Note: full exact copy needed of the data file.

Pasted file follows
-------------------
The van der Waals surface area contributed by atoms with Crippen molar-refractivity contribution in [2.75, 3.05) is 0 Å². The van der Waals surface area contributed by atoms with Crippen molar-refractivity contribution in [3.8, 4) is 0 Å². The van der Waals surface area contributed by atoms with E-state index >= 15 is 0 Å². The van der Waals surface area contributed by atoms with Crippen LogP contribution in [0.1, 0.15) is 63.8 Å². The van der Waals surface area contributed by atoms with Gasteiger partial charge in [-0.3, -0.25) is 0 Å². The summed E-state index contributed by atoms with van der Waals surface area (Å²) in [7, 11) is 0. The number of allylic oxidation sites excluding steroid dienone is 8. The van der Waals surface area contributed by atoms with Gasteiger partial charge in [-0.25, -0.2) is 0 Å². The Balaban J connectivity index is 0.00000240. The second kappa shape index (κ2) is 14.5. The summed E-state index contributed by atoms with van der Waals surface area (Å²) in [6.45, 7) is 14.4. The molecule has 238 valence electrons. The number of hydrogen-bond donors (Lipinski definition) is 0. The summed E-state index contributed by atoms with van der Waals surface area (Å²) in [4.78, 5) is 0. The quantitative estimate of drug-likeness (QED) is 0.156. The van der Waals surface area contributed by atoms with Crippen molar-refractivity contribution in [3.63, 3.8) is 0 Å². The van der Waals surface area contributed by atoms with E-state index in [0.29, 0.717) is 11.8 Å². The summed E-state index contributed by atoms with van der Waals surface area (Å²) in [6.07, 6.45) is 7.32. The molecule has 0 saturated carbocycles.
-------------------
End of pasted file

The van der Waals surface area contributed by atoms with Crippen molar-refractivity contribution in [2.75, 3.05) is 0 Å². The van der Waals surface area contributed by atoms with Crippen molar-refractivity contribution in [3.8, 4) is 0 Å². The van der Waals surface area contributed by atoms with E-state index >= 15 is 0 Å². The van der Waals surface area contributed by atoms with Crippen LogP contribution in [0.1, 0.15) is 63.8 Å². The van der Waals surface area contributed by atoms with Gasteiger partial charge in [-0.3, -0.25) is 0 Å². The summed E-state index contributed by atoms with van der Waals surface area (Å²) in [7, 11) is 0. The number of allylic oxidation sites excluding steroid dienone is 8. The van der Waals surface area contributed by atoms with Gasteiger partial charge in [-0.25, -0.2) is 0 Å². The Balaban J connectivity index is 0.00000240. The second kappa shape index (κ2) is 14.5. The summed E-state index contributed by atoms with van der Waals surface area (Å²) in [6.45, 7) is 14.4. The molecule has 238 valence electrons. The number of hydrogen-bond donors (Lipinski definition) is 0. The summed E-state index contributed by atoms with van der Waals surface area (Å²) in [4.78, 5) is 0. The quantitative estimate of drug-likeness (QED) is 0.156. The van der Waals surface area contributed by atoms with Crippen molar-refractivity contribution in [3.63, 3.8) is 0 Å². The van der Waals surface area contributed by atoms with E-state index in [0.29, 0.717) is 11.8 Å². The summed E-state index contributed by atoms with van der Waals surface area (Å²) in [6.07, 6.45) is 7.32. The molecule has 0 saturated carbocycles.